I share my own portfolio and investment philosophy as an example of investing without a map. Plus, why I don’t use peer-to-peer lending platforms such as Lending Club and Prosper.
In this podcast, you’ll learn:
- What my asset allocation looks like over time.
- Why I hold so much in cash.
- What it means to wait for a fat pitch in investing.
- Examples of mistakes I have made investing.
- How changing your asset allocation over time is different from trying to time the market.
- How peer-to-peer lending platforms work and how they differ from direct lending.
My Historical Asset Allocation
Note: This asset allocation graph is for general education purposes only and should not should not be construed as investment/trading advice.
Having trouble distinguishing the colors in the above chart? Click to download data and graph
Focus On The Extreme, Not The Average
Last week, I shared how modern portfolio theory (“MPT”) was an inaccurate map used by many financial advisors, including myself for many years, to help clients choose “optimal” portfolio mixes (i.e., the allocation split between stocks, bonds and other asset classes).
The justification I used and others continue to use is an inaccurate map is better than no map at all. At the end of the day, if modern portfolio theory helps a client to diversify their portfolio, what harm could there be?
The harm in relying on this inaccurate map is it can lead individuals to be too highly exposed to extreme negative events.
What’s Wrong With Modern Portfolio Theory
The problem with modern portfolio theory is it assumes market returns congregate around the average expected return much more than they actually do. In other words, MPT assumes exceptionally good or bad returns are extremely rare.
MPT also assumes returns in one year do not effect returns in the next. That a given year’s return is independent from the return in the previous year.
Finally, it assumes investors are rational agents who are all alike.
The truth is exceptionally good and bad returns happen much more often than the theory predicts, and these extreme events tend to clump together rather than be spread out randomly.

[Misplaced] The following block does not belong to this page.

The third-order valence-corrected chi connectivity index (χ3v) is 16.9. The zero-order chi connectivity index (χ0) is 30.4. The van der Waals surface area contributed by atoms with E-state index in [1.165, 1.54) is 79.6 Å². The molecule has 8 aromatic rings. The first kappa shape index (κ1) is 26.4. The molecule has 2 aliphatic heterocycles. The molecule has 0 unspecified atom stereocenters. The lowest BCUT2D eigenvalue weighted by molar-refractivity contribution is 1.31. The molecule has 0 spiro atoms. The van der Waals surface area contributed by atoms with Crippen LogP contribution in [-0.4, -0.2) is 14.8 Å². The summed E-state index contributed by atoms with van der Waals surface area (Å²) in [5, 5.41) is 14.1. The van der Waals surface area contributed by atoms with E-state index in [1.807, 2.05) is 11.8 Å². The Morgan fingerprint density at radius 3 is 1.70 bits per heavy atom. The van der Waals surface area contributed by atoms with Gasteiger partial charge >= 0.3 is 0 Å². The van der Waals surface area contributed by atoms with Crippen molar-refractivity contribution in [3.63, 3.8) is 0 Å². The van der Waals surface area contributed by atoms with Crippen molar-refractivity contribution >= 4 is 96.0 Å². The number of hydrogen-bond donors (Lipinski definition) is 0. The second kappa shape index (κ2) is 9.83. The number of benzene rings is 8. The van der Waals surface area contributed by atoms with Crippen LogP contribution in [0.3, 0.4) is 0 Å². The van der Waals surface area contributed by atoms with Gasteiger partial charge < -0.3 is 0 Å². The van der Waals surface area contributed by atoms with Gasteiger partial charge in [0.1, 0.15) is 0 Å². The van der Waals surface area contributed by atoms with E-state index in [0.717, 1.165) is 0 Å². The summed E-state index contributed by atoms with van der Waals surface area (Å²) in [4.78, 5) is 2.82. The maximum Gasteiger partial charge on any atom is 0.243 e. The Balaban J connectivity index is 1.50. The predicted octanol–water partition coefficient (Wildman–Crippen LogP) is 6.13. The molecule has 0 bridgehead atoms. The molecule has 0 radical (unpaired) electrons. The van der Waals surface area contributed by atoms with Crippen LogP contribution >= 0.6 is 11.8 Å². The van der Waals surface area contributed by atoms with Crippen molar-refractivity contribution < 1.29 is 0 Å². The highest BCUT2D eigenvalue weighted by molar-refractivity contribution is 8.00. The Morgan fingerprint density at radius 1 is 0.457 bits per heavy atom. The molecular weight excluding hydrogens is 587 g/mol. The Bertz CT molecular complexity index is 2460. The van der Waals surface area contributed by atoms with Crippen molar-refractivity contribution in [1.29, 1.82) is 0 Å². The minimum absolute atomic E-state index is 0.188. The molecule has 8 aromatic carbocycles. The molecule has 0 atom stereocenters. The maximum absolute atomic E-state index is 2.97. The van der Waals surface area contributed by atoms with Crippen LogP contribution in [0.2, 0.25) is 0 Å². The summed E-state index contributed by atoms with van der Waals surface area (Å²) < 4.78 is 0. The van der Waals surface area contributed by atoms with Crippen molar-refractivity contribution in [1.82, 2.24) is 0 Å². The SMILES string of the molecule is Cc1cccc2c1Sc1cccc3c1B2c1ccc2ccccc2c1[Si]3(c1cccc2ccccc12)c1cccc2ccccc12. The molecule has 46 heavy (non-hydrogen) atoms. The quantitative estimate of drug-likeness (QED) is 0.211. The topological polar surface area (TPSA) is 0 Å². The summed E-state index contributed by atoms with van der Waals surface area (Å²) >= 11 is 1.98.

A Bumpy Ride
When flying in an airplane, a jolt due to air turbulence tends to be followed by another and another until eventually a period of smoother flight ensues.
Similarly, in financial markets, one period of high market volatility tends to be followed by another, at which point markets calm for a time before getting bumpy again.
Why is this important?
Because with MPT, individuals tend to focus on the average expected return rather than their exposure to extreme events.
Benoit Mandelbrot in The Misbehavior of Markets writes “What matters is the particular, not the average.”
Nassim Nicholas Taleb explains it this way, “Risk management is less about understanding random events as what they can do to us. Risk is in the tails not in the variations .”
When updating the operating system on our computers, if we focus on the average outcome we would never back up the pictures on our hard drive. Instead, we should focus on the extreme outcome that our hard drive could be wiped out, prompting us to take action and back it up.
Likewise, we should make portfolio allocation decisions knowing stock markets can fall 40% or more in a matter of days.
Extreme Market Events
During a two-week period in October 1987, the U.S. stock market fell 23%, but it fell over 40% in Australia and Hong Kong and nearly 60% in New Zealand.
In May 2010, U.S. stocks, as measured by the Dow Jones Industrial Average, fell almost 9% in a matter of minutes.
Of course, markets eventually recovered in these examples, but what would be the impact for you if the stock market fell over 40% and the recovery took decades instead of months.
For many, these extreme market outcomes would have little long-term financial impact because their portfolio balances are small and they can look forward to many more years of employment earnings that will allow them to increase their savings.
For those who are retired or approaching retirement, extreme market events could be catastrophic.
We Already Focus On The Extreme
Most people already make some financial decisions with an eye toward extreme events.
On average your house won’t burn down or be robbed, yet you carry home owners insurance.
On average, you won’t die or be incapacitated in the prime of your life, yet you buy life and disability insurance to protect your family.
We buy insurance because the future is unknown, and we want to protect ourselves against extreme outcomes.
Why wouldn’t we do the same with our investment decisions?
For most investors, there isn’t an insurance policy to protect against market losses. Instead we rely on diversification and scale our exposure to stocks based on our ability to recover from extreme negative market outcomes.
You don’t need modern portfolio theory to know that.